"I'm charged with doing what's best for the New York Mets," Showalter said. "If it makes me look however it makes me look or whatever, I'm going to do it every time and live with the consequences. I'm not here to hurt somebody's feelings."
The Padres will make their second appearance in the division series since 2006, with the only other appearance coming in 2020 when they lost to the eventual World Series champion Dodgers.
Los Angeles went 14-5 against the Padres in the regular season. The Dodgers ranked as the top offense in baseball in 2022, scoring 847 runs, while San Diego ranked 13th among all teams, scoring 705 runs. The Dodgers also had the lowest team ERA in baseball while the Padres ranked 11th.
Sunday's win also guarantees that the Padres will play their first playoff home game with fans in Petco Park since 2006.
"It's one of the best feelings about this night," Melvin said. "We talked about it in the hitters meetings today. There's a lot on the line here and there are a lot of reasons to be motivated and inspired. One of them is bringing this thing back to San Diego and giving them a postseason experience."
With Musgrove pitching exceptionally well in the biggest game of his career, Mets starter Chris Bassitt had little room for error, but the Padres' offense took advantage of every opportunity it earned early in the game.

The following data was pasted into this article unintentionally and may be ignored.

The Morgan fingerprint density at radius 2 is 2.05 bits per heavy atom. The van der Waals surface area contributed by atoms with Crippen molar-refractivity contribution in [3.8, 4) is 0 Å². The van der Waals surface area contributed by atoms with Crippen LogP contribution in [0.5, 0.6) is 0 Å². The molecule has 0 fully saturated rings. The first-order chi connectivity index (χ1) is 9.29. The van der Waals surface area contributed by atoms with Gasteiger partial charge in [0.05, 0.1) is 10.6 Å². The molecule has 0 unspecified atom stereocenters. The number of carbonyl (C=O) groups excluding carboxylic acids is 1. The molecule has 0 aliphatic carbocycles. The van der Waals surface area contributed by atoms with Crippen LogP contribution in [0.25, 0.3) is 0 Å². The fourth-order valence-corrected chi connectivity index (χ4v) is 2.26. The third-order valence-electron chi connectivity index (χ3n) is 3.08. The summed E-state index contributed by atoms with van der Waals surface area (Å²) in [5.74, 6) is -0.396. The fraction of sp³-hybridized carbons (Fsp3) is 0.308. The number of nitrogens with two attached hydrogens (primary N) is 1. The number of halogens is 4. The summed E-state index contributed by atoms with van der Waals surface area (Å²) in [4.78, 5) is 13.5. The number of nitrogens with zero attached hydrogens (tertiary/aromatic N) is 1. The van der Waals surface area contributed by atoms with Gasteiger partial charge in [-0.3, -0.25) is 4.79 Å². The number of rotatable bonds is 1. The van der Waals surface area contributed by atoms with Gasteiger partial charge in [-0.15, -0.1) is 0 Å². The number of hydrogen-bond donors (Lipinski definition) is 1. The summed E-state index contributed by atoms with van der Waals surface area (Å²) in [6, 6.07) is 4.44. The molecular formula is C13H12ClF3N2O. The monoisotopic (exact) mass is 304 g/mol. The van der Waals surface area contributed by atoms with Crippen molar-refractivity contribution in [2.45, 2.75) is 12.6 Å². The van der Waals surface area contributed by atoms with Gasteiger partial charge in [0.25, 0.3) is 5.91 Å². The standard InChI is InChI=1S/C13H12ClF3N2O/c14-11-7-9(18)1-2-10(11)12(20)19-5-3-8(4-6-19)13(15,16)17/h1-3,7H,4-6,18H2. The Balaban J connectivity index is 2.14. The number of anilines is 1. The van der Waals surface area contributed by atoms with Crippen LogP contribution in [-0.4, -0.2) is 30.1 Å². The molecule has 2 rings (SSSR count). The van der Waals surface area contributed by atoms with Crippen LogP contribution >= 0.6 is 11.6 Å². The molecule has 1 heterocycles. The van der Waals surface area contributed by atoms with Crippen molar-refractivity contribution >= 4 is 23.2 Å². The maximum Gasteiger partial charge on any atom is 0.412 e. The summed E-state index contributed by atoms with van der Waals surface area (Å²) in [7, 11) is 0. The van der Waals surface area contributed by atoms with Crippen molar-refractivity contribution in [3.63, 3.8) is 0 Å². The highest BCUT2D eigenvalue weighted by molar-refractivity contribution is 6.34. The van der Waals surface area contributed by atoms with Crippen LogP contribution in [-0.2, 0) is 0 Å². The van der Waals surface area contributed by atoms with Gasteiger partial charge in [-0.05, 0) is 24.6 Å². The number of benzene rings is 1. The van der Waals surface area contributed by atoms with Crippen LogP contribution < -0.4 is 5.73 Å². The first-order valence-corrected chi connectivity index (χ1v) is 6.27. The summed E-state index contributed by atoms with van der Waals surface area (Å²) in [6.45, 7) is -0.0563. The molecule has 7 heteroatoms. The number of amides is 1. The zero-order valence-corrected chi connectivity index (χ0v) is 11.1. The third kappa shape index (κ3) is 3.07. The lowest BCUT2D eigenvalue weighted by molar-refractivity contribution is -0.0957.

San Diego's offense came gradually throughout the course of the evening. Nola started the tally in the second inning with a single to left field that scored first baseman Josh Bell and shortstop Ha-Seong Kim. In the fourth inning, Padres outfielder Trent Grisham -- who led the Padres' offense in the previous wild-card games with two homers -- singled on a sharp line drive to center field, scoring Kim.
Bassitt left the game after four innings, allowing three runs on three hits, three walks and two strikeouts.
"I was just beating myself," Bassitt said. "Looking back at the Atlanta start, I'm not sure how many runs they scored on walks, and then tonight I know they scored two guys on walks. Not too proud of that."
The Mets' bullpen did not fare much better. Third baseman Manny Machado added on in the fifth inning by hitting a line-drive single off reliever David Peterson to right field, scoring outfielder Jurickson Profar to make the score 4-0. In the eighth, outfielder Juan Soto added some cushion by singling to left field off Edwin Diaz, scoring Kim and Grisham. The six runs from the Padres proved to be more than enough to punch a ticket to the division series.
The stakes are high for the Padres, who made blockbuster moves at the trade deadline for superstar outfielder Soto and reliever Josh Hader. San Diego also dealt with the fallout following the 80-game suspension in August of superstar shortstop Fernando Tatis Jr., who tested positive for a performance-enhancing drug.
Sunday's win gets San Diego one step closer.